Johnson County responds to winter weather during week of Jan. 8
The week of Jan. 8, Johnson County, along with the rest of the metro area, had to deal with sub-zero temperatures, frigid wind chills of 20 and 30 degrees below zero and snow.
In anticipation of the weather impacts and with a priority to balance safety with serving our community, Johnson County Government monitored weather conditions and the forecast to make decisions about county operations. We were able to remain open for business throughout the weather, with limited impacts to the programs and services upon which you rely. We wanted to share some stories from our staff that allowed us to continue to serve you despite the harsh conditions.
Dispatchers and emergency communications staff proactively chose to stay overnight in bunk beds and cots to avoid staffing disruptions, and called in extra staff to to ensure all 9-1-1 calls would be handled timely, especially with the added calls winter weather events can bring.
The Facilities Management grounds team worked to remove snow and ice from sidewalks and parking lots in Johnson County facilities, arriving early to work as needed to move snow and apply ice melt, and maintenance crews ensured consistent heating was available in county buildings.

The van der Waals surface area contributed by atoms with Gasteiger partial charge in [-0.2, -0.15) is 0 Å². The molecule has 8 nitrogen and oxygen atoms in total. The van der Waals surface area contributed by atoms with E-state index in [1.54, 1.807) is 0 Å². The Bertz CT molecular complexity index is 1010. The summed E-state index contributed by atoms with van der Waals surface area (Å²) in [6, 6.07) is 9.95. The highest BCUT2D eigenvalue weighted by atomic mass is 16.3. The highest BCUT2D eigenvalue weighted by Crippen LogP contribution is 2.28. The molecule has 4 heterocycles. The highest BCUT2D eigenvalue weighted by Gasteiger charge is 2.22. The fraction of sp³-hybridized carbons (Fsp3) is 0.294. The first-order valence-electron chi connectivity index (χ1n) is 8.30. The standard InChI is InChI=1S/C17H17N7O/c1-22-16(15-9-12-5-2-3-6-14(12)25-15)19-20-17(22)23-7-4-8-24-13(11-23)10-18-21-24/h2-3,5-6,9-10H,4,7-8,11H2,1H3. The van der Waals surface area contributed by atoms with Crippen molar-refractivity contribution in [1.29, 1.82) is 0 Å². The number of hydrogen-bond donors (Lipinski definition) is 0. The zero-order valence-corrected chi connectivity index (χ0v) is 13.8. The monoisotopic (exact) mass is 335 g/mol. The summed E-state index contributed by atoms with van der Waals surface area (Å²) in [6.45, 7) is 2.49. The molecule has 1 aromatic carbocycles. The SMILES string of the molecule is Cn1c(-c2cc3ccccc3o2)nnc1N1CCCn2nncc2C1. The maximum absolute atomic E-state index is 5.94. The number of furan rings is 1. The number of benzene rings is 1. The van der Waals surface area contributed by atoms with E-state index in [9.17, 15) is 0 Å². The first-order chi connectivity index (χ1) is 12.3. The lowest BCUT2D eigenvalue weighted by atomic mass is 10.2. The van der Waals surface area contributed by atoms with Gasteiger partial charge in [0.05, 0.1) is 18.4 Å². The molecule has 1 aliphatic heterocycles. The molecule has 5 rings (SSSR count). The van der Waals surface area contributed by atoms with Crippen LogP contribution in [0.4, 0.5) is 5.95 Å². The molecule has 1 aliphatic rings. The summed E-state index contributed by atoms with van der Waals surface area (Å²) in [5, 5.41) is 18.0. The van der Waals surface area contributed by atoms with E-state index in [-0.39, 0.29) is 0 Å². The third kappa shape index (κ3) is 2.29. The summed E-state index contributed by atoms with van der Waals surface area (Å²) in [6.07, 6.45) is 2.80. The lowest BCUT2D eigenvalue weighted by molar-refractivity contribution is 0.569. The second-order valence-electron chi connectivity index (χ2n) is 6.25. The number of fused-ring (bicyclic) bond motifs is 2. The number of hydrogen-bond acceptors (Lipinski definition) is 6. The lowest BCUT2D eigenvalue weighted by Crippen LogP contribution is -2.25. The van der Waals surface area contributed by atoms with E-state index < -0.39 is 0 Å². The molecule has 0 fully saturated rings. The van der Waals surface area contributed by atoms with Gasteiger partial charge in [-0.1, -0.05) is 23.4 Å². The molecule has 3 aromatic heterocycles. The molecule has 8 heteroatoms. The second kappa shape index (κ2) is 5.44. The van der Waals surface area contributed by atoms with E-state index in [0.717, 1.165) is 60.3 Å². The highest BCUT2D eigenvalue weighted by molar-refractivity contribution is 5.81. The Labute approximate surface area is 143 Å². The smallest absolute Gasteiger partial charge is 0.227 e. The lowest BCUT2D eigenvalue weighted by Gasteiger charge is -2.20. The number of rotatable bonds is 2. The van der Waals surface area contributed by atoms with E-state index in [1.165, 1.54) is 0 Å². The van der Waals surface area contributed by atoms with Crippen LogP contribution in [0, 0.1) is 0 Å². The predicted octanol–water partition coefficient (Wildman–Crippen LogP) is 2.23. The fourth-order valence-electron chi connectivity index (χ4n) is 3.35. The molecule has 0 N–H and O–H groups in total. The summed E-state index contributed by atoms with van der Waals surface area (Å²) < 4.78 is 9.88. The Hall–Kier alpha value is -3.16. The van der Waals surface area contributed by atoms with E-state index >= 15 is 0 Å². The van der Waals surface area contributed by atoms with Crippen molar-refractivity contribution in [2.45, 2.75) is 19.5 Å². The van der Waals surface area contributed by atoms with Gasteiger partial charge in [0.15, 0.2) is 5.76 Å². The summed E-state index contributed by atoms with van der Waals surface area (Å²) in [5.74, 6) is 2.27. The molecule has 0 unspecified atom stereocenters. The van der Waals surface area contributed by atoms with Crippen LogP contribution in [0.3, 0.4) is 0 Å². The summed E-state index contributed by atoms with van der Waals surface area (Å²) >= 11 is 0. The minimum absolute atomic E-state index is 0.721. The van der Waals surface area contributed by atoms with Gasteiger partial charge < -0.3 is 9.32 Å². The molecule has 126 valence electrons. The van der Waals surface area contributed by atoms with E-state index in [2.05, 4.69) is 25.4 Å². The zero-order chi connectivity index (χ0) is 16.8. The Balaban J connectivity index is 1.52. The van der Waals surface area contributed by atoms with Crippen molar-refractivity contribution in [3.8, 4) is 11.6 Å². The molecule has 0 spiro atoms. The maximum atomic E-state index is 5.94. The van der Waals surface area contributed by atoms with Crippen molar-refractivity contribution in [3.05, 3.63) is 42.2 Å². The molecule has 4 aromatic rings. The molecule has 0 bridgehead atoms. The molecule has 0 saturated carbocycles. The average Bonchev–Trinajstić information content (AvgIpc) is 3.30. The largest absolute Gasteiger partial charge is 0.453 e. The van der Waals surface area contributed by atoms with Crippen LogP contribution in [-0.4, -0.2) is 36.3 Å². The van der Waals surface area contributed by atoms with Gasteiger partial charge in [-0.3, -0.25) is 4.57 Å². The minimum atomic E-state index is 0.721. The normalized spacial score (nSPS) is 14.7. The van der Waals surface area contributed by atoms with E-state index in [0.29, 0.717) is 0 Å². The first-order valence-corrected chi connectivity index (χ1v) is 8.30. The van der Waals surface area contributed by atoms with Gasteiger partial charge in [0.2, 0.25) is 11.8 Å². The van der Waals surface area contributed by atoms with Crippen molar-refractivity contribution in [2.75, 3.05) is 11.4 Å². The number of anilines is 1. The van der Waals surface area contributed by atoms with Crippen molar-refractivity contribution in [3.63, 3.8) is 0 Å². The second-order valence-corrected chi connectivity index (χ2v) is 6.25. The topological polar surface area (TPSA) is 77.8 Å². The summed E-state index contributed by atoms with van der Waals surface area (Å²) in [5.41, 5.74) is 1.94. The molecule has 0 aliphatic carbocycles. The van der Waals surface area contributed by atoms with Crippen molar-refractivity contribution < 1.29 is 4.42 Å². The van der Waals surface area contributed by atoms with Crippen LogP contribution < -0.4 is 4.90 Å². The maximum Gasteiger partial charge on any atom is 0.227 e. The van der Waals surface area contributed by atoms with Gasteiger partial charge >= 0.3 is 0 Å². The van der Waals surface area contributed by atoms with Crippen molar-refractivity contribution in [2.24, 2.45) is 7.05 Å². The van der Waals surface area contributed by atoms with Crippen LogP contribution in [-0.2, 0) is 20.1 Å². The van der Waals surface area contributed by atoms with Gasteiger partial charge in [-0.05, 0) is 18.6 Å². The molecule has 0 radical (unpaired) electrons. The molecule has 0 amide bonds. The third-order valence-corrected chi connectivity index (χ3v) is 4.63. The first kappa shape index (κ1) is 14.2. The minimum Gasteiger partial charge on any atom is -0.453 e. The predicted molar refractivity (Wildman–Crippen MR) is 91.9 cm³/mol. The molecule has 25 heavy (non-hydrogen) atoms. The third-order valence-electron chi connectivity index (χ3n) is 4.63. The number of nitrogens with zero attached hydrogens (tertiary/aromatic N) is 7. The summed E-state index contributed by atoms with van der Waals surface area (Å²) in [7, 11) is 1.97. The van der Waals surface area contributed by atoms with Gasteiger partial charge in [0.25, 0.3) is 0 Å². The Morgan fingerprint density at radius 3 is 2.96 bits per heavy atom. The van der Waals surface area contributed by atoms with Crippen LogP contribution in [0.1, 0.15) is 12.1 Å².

Public Works crews worked day and night on roads in the unincorporated areas of the county, operating on 12-hour shifts from Jan. 5-16. They treated treating 330 miles of asphalt and 147 miles of gravel roads, while applying 1,300 tons of salt. Learn more about crews’ snow removal process, and use the search tool to find out who manages your snow removal.
The county provided the most updated information on weather-related impacts and warming center availability throughout the weather, including posting information online at jocogov.org/snow. Warming centers include Johnson County Library and Olathe Public Library branches, local community centers and more.
Additionally, leadership and community members collaborated to share information about temporary warming centers to bridge the gap in available resources and help those in need, thanks to the work of partners at the Good Faith Network, Project 1020 and United Community Services of Johnson County.
The county’s actions helped keep the broader community safe, while ensuring employees could safely provide needed services despite the challenging weather.